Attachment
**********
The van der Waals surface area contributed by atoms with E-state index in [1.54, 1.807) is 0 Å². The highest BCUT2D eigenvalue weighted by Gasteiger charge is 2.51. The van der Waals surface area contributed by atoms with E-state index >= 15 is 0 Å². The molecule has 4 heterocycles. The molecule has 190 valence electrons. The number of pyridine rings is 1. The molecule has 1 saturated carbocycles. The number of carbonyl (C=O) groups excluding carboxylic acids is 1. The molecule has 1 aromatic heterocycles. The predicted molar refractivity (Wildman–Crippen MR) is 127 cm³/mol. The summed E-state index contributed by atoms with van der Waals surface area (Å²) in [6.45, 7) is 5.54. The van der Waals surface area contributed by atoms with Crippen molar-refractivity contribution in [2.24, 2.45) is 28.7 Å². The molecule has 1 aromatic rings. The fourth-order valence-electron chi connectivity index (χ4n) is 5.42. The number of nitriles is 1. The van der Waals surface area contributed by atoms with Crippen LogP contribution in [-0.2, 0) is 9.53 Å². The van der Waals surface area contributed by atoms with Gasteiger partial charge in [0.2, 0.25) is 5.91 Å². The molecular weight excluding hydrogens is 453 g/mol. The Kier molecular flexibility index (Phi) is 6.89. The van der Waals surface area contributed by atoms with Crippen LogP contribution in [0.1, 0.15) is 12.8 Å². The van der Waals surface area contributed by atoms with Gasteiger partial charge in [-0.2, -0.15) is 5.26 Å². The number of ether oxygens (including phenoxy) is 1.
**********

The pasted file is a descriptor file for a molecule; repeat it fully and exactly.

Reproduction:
The van der Waals surface area contributed by atoms with E-state index in [1.54, 1.807) is 0 Å². The highest BCUT2D eigenvalue weighted by Gasteiger charge is 2.51. The van der Waals surface area contributed by atoms with E-state index >= 15 is 0 Å². The molecule has 4 heterocycles. The molecule has 190 valence electrons. The number of pyridine rings is 1. The molecule has 1 saturated carbocycles. The number of carbonyl (C=O) groups excluding carboxylic acids is 1. The molecule has 1 aromatic heterocycles. The predicted molar refractivity (Wildman–Crippen MR) is 127 cm³/mol. The summed E-state index contributed by atoms with van der Waals surface area (Å²) in [6.45, 7) is 5.54. The van der Waals surface area contributed by atoms with Crippen molar-refractivity contribution in [2.24, 2.45) is 28.7 Å². The molecule has 1 aromatic rings. The fourth-order valence-electron chi connectivity index (χ4n) is 5.42. The number of nitriles is 1. The van der Waals surface area contributed by atoms with Crippen LogP contribution in [-0.2, 0) is 9.53 Å². The van der Waals surface area contributed by atoms with Gasteiger partial charge in [0.2, 0.25) is 5.91 Å². The molecular weight excluding hydrogens is 453 g/mol. The Kier molecular flexibility index (Phi) is 6.89. The van der Waals surface area contributed by atoms with Crippen LogP contribution in [0.1, 0.15) is 12.8 Å². The van der Waals surface area contributed by atoms with Gasteiger partial charge in [-0.2, -0.15) is 5.26 Å². The number of ether oxygens (including phenoxy) is 1.